UK & World News
Libya Prepares For Historic First Elections
The buildings in Zawiyah, which were torn apart by Colonel Muammar Gaddafi's tanks and machine guns, are now covered with election posters.
Every street in the city is now festooned with banners of individual political candidates.
The city which the Libyan dictator tried so hard to crush is now about to take its revenge in the ballot box for the first time.
In the corner of Martyr Square, where tanks were once positioned, there is now a monument to those who died fighting for freedom.
In a series of rooms, pictures of men and boys fill the walls. Underneath each face is the date of death.
A quick glance shows most died on two significant periods.
One was the weekend of March 4 last year when Col Gaddafi ordered his troops to surround the city and brutally snuff out the rebellion - and again at the end of August, around the 19th and 20th when the city rose up again, took on the tanks and this time won.
An array of the weapons used against them by the regime lies in a corner - amongst them anti-tank missiles which were fired by Col Gaddafi's soldiers against the city's civilians.
In another room, a model shows tanks on the one side of the square ranged against unarmed people of Zawiyah - all mapped out using spent bullet cartridges.
"We can never forget," said Salem Alshanouk. "We knew there were going to be sacrifices. I had to sacrifice members of my family but we have won and we got rid of Gaddafi and now we have democracy."
In fact, he lost three members - his 22-year-old son, his brother and his nephew - all killed in the fighting trying to overthrow the dictator.
He does not labour on his loss. He almost mentions it in passing, matter of factly. He knows he's not unusual. Almost everyone in Zawiyah has suffered a loss, or an injury or imprisonment, some many times over.
A Sky News team was in Zawiyah on March 4 when Col Gaddafi surrounded the city with his tanks and soldiers and mounted a systematic crackdown against its civilians.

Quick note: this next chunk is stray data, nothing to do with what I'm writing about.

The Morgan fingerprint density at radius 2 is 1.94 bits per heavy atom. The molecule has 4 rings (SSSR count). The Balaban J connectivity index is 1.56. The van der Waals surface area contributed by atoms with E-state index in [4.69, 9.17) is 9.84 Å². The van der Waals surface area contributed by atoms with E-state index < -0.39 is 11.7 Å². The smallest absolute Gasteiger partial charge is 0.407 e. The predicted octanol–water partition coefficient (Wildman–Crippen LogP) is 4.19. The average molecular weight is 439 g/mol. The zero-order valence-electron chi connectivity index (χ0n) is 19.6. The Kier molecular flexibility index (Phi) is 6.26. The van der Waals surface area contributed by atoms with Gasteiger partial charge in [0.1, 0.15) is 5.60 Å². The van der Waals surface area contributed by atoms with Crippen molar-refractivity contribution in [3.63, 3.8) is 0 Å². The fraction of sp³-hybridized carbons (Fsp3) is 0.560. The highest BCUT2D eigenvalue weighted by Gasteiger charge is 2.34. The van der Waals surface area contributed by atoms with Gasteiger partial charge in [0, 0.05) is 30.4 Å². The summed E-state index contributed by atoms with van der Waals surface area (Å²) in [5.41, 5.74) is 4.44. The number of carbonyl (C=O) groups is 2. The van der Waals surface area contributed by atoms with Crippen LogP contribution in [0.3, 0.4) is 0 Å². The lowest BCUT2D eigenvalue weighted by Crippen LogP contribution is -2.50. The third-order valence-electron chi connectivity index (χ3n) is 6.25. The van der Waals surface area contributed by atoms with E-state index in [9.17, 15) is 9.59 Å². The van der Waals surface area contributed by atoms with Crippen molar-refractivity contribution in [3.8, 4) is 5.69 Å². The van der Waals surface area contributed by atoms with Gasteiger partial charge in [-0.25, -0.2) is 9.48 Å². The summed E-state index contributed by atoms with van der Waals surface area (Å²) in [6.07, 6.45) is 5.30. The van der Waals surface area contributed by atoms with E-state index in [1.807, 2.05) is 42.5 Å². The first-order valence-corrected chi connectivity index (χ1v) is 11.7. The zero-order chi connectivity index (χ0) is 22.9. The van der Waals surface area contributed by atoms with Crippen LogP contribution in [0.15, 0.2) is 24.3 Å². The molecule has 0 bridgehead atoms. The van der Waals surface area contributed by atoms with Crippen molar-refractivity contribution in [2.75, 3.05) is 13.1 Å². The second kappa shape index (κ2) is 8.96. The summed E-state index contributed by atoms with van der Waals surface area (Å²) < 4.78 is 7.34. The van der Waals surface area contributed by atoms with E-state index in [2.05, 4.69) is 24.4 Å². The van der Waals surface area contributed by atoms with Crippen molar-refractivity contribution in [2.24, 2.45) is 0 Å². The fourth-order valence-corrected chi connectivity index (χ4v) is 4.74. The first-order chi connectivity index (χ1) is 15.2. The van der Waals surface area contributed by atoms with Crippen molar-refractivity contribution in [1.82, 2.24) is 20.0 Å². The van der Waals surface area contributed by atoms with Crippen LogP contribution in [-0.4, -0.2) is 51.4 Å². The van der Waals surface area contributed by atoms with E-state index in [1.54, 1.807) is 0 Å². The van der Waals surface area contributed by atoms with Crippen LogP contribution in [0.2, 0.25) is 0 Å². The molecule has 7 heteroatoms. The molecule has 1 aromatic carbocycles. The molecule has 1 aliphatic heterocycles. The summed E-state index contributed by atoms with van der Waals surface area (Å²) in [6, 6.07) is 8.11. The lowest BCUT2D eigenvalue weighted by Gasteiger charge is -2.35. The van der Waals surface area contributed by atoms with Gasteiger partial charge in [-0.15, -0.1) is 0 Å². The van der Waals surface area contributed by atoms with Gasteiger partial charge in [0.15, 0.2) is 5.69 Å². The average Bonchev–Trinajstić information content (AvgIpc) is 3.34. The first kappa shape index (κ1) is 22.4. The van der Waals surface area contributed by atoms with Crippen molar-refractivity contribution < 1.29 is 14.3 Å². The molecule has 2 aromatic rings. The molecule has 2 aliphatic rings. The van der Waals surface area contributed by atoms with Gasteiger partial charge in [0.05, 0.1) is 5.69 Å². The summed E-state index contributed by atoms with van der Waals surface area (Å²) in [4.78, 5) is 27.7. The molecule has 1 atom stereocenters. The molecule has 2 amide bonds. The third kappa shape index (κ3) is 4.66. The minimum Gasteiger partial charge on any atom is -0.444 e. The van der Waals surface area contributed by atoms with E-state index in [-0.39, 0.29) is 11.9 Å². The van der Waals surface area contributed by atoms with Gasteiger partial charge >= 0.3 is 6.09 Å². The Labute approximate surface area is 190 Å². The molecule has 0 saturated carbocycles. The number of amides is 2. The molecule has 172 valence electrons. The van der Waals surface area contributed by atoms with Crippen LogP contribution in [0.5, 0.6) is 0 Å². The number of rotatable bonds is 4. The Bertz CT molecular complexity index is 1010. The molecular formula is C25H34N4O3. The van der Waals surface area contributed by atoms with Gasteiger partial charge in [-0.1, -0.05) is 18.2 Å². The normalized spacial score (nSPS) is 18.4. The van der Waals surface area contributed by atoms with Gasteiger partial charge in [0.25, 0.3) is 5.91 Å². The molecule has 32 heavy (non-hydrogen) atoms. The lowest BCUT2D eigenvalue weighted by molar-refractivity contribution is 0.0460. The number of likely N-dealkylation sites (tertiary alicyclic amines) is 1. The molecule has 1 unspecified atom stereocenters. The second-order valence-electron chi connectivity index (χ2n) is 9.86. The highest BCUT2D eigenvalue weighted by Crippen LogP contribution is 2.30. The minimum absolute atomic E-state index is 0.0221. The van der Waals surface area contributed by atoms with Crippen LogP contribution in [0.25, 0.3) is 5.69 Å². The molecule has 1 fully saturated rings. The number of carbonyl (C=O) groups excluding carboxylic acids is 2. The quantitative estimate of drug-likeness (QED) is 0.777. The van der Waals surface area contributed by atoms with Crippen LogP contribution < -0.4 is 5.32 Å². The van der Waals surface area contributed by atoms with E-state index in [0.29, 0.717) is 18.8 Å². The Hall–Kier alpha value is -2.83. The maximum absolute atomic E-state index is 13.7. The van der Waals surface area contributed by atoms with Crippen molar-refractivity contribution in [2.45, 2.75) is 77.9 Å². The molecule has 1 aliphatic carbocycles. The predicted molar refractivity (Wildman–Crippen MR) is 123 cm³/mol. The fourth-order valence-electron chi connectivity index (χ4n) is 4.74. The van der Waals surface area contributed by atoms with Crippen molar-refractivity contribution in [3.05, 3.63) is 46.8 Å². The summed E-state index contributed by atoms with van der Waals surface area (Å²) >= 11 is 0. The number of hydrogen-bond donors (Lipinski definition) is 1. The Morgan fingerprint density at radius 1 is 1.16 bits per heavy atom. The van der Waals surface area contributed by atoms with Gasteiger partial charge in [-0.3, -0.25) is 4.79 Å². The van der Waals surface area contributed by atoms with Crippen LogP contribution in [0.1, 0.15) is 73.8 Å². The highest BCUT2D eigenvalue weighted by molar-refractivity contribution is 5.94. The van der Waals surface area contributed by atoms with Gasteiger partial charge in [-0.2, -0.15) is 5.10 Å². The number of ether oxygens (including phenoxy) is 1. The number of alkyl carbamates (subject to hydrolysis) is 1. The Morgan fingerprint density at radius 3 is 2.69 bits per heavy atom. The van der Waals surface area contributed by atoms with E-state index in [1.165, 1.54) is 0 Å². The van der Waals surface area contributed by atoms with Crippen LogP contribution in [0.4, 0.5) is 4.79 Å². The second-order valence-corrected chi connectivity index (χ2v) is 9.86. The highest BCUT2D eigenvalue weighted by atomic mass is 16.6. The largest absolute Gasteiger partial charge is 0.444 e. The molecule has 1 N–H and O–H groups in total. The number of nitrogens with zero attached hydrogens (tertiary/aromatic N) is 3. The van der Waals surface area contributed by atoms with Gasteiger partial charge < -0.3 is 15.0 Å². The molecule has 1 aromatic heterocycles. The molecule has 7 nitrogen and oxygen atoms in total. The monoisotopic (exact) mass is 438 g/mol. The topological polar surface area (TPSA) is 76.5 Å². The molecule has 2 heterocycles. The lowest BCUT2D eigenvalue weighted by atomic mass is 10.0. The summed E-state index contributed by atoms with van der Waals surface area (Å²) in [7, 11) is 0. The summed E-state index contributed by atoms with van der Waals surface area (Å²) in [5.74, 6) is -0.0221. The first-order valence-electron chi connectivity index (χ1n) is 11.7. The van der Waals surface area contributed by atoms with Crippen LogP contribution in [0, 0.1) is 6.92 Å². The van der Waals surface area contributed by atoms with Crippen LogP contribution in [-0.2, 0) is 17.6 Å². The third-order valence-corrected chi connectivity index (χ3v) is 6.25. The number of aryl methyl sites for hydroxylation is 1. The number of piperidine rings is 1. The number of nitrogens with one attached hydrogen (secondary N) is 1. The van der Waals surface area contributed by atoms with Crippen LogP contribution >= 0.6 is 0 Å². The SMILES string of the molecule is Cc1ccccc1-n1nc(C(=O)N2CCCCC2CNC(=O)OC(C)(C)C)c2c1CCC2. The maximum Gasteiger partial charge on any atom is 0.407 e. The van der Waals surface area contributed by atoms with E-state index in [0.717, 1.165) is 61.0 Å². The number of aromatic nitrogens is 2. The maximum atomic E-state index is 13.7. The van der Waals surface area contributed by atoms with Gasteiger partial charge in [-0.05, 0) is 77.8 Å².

We cowered in the city's mosque with other civilians as Col Gaddafi's troops pounded the area with machine guns and heavy weaponry.
We watched as many of those young men whose pictures now hang in Zawiyah's Museum to the Martyrs bravely battled to defend the city.
We filmed the city's doctors desperately trying to cope with the mounting casualties as the hospitals were overwhelmed with the injured and dying.
"It was a terrible time," says Doctor Mohamed Murabit. We filmed him frantically trying to save lives and angrily denouncing the regime.
"The international community needs to help us," he furiously said, as Sky cameraman Martin Smith filmed his pleas at that time.
Six days later, after we smuggled the film out and it was broadcast, the Nato campaign began and the tables slowly began to turn in the rebels' favour.
Democracy less than a year after Col Gaddafi's toppling and death has seen an explosion in the creation of political parties here.
One hundred and forty-two different parties will contest the elections. The voters will be able to choose from more than 2,000 independent candidates and more than 1,000 associated with the different parties.
Voters are being asked to elect 200 members to a national congress which will in turn appoint a president and a committee, which will draft a new constitution, plus oversee parliamentary elections sometime next year. There are undoubted challenges.
Zawiyah along with many other cities and towns in Libya still has its own militia - rebels who took up arms during the revolution and who are reluctant to give them up just yet.
"We are still needed because it's not yet secure here," said Mohamed, a rebel fighter.
The country has a huge number of weapons around with few households now unarmed and the transitional council has failed to persuade the militias to hand in their weaponry.
In the cradle of the revolution, Benghazi, there are even a small number calling for the elections to be boycotted.
They are unhappy with their allocation of seats in the new congress, and believe the numbers are unfairly weighted in Tripoli's favour.
They want a federal set-up in the new Libya, so they have more say over their own affairs in the east.
"The revolution isn't over for us," one told me.
Although violence is denounced by the federalist leaders, their supporters have stormed the election commission offices in Benghazi over the past few days and set fire to ballot boxes in Ajdabiya, which may end up in the voting there being postponed.
But the challenges refuse to dampen the spirit and the enthusiasm of the tens of thousands here who are desperate to vote for the first time.
"Is it worth it?" said Safa Alshanouk, who lost her brother in the fighting. "This is what my brother died for. This is what he wanted and I will cast my vote with great pride on Saturday."